Prior to having a family, my husband and I were both high school teachers. We spent countless hours trying to bring the world into our classrooms. As a Special Education teacher, Ron would wander the school with his students looking for any opportunity to give his kids lessons that would matter. He would often be seen landscaping, cooking in the cafeteria during off hours, and taking over the auto shop with his students shadowing his every move.
As an English and History teacher, I was forever recruiting actors, doctors, politicians and relatives to come into my room and bring the world with them. My international food tastings and bohemian poetry nights were a feverish attempt to break down the walls of our rural high school with few resources and an abundance of passion. I remember Ron and I dreaming, even then, of using the world as our classroom.
In the past 46 days so many dreams have come true, but the real learning has been in the in-between moments. We have seen Buckingham Palace to Pompeii there was so much history and so many tourists. We spent a good deal of energy keeping track of the kids and not connecting with the spaces. We had prepared packets for the kids to learn about the historic site as pre-work and pulled reading material that would be interesting and educational. Most of it was lost in the crowds.
One balmy Tuesday, after arriving in the Molise Region, we packed a picnic and headed out with the intent to get lost in nature. We found Seapinum! Our own Roman city completed and busting by the 2nd Century B.C.. Something truly magical happened within its crumbling walls. There were no tour buses, no tickets, no assigned pre-work, and the kids could not stop asking questions:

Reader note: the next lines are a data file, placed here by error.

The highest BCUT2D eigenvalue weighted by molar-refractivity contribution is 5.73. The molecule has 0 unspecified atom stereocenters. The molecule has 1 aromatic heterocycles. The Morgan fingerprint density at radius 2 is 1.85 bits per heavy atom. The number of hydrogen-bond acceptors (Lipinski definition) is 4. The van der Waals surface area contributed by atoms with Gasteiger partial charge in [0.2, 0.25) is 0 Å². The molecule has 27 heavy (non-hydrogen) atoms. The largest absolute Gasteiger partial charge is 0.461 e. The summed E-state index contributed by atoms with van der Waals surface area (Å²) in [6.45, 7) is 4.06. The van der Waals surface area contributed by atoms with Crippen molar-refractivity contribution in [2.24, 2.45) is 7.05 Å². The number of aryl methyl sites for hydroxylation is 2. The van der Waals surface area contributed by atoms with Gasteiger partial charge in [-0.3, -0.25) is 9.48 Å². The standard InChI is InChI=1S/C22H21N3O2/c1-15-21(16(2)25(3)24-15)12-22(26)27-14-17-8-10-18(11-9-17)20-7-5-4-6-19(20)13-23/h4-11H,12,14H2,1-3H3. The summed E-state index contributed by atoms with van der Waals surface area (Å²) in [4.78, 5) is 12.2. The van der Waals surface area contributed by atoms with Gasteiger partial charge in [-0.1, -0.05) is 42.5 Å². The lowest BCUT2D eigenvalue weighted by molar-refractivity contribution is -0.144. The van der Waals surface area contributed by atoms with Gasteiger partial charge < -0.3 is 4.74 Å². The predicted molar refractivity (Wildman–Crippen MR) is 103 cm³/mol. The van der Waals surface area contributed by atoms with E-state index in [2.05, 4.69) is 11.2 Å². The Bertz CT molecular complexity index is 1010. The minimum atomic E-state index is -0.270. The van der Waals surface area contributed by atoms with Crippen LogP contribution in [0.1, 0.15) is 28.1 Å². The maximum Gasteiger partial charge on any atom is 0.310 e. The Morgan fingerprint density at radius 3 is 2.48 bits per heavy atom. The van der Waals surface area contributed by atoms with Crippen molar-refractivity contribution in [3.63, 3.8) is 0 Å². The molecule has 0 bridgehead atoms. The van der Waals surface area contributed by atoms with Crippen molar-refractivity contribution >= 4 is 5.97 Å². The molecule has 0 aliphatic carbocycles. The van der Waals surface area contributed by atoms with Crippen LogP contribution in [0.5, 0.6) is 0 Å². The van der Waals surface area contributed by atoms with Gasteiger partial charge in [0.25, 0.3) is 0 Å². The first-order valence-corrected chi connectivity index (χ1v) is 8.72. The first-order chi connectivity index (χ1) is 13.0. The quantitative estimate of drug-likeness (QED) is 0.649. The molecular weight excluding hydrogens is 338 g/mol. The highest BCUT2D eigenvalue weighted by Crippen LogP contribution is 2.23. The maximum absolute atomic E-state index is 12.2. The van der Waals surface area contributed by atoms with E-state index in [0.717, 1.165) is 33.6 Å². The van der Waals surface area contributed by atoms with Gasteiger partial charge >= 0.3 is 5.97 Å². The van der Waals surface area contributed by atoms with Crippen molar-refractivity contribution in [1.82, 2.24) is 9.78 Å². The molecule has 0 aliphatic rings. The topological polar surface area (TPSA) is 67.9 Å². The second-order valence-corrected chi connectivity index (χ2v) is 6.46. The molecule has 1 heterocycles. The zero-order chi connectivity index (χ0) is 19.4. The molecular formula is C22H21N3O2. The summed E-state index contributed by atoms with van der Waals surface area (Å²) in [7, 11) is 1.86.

- What were public baths?
- What does B.C. and A.D. represent?
- What would people do in these forums?
- What kinds of shows would be in this amphitheater?
Not only were they asking the questions, they were seeking the answers. They read all they could find in English. They looked things up when we got home. They touched the floors and ceilings and hugged each column. We were stunned. All of our teaching methods could not have prepared us for this day. We were alone with 2500 year old structures that we were free to experience our way. We heard all the space had to teach us and it was effortless.
A week later, on a trip to a mountain village called Frosolone, we stumbled into a knife shop to buy some nail scissors and ended up driving up to the knife makers’ hillside workshop and spending the afternoon learning his craft. He is a 5th generation knife maker and he showed us how he has blended an ancient craft with modern technology in a way that preserves the art, and honors the past, but also insures a future. Again, there were no tickets, or tour guides, just time together as a family that landed us in an unforgettable moment.
What we have learned as teachers and parents in the last month is best captured in the words of Robert Frost:
I shall be telling this with a sigh Somewhere ages and ages hence: Two roads diverged in a wood, and I— I took the one less traveled by, And that has made all the difference.